Telling the stories of how God is changing people’s lives is incredibly powerful. This encourages believer’s faith, compels people who aren’t believers and helps people in your congregation be known. As you begin building an archive of these stories, this could become key to developing a culture around celebration, authenticity and community!

  5. Real life pastoral care.
    Want to try something not many people are doing? Find individuals (or couples) who are willing to sit down and talk about their spiritual journey and current reality on a podcast. This is different from telling a story you can put a bow on and resolve by the end of the episode. The payoff of this format comes in holding a conversation in the midst of figuring out what it means to follow Jesus or navigate singleness, marriage/divorce, parenting/barrenness, grief/loss, etc... You’d obviously need to do some solid vetting and proceed with care, but the power of hearing real people in your community talk with your pastor (or a trusted counselor) has the potential to spark increased vulnerability and a growing desire for authentic discipleship in your church.

  6. Model healthy dialogue.
    It is deeply important for people to learn from, empathize with and compassionately interact with others who experience the world differently and think differently. Unfortunately, this is not what the Church is known for collectively, and individually, this doesn’t happen naturally. We are oftentimes landlocked with people who think like us, look like us, live like us and have similar experiences as us. Our social media algorithms even reinforce this for us! Imagine what it would look like for the church to become known as a place that brings people together with divergent experiences and differing values. Imagine the church being known as a place where people humbly seek to understand without assuming, ask questions without solutions and extend an invitation without prerequisites! I think it might look something like Jesus!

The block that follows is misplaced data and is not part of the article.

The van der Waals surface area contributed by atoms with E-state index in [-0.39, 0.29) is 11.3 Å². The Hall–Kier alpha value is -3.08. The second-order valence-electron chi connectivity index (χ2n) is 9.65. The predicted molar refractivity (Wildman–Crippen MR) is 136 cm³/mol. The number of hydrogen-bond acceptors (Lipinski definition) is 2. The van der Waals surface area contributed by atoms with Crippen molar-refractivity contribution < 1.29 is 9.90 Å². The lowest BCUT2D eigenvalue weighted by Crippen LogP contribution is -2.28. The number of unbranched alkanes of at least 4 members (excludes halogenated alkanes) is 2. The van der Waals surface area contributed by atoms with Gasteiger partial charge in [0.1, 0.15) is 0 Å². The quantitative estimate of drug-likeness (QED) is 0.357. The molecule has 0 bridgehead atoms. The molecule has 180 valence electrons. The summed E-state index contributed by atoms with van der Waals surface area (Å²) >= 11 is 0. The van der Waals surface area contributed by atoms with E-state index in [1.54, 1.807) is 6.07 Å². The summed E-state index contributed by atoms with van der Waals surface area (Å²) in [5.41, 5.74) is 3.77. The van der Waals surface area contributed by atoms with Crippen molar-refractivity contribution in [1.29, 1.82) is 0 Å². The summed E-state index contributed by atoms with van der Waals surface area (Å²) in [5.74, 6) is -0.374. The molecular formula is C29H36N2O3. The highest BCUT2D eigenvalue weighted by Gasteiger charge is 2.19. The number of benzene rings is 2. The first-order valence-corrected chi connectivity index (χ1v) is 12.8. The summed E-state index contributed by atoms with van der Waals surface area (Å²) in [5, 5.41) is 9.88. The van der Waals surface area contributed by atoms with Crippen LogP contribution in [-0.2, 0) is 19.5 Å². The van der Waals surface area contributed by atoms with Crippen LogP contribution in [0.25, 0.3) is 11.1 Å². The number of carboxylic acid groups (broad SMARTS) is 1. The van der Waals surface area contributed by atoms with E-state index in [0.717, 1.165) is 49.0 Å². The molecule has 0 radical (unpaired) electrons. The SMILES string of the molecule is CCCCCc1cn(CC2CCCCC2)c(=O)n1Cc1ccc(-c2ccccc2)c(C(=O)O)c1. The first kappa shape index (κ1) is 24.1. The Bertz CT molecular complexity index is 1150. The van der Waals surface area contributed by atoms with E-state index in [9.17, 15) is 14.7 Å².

7. Help your people think well.
    This one is closely linked to the previous idea but with a focus on people who would say they are believers. Believers often struggle thinking well about how to engage with the ever changing values of culture and in a biblical way that reflects Jesus. The Church should be a leading voice that helps believers think about hot-button issues like the elections, LGBTQ+, war, poverty, racial reconciliation, science/faith, etc. How can you help your people think well?

  8. Let people see behind the curtain.
    This might just be too much, but I dare you! Trust in church leaders has been on the decline for years now, so what if your pastors/board members/leaders processed what they’re thinking about publicly? What if they shared some of the burdens they’re carrying, the things they’re discerning for the church, the dreams they have for the future, how they work through hard situations, etc… How can a podcast help bring transparency to your organization? Then, get really brave and invite a Q&A session about it!

So, here are some ideas … now what? I’m glad you asked.

Getting started is actually quite simple. You only need 3 things:

Technology – This is the easiest part of the whole process! Your worship or tech leader will be able to get this set up very easily, or find a Gen Z kid who is streaming their video games online and ask them to set it up for you!

Leadership – Is there a person on your team that is passionate about this type of content? Finding this person is critical to keeping it going and making it effective. If you’re doing an interview style podcast, make sure you have a facilitator who is curious, empathetic and flexible to be able to lead through conversations in an engaging and natural way.

Focus – Determine what your “angle” is going to be. What is the thing that your community is passionate about or is experienced at leading through? What is a key strategic direction the podcast could serve for your church? What is your unique voice that others aren’t talking about? Clarifying what you want to focus on will be very helpful as you begin to pursue this.

We would love to hear from you! Have you tried podcasting? Are you considering it for your community? What are you learning? Let’s connect!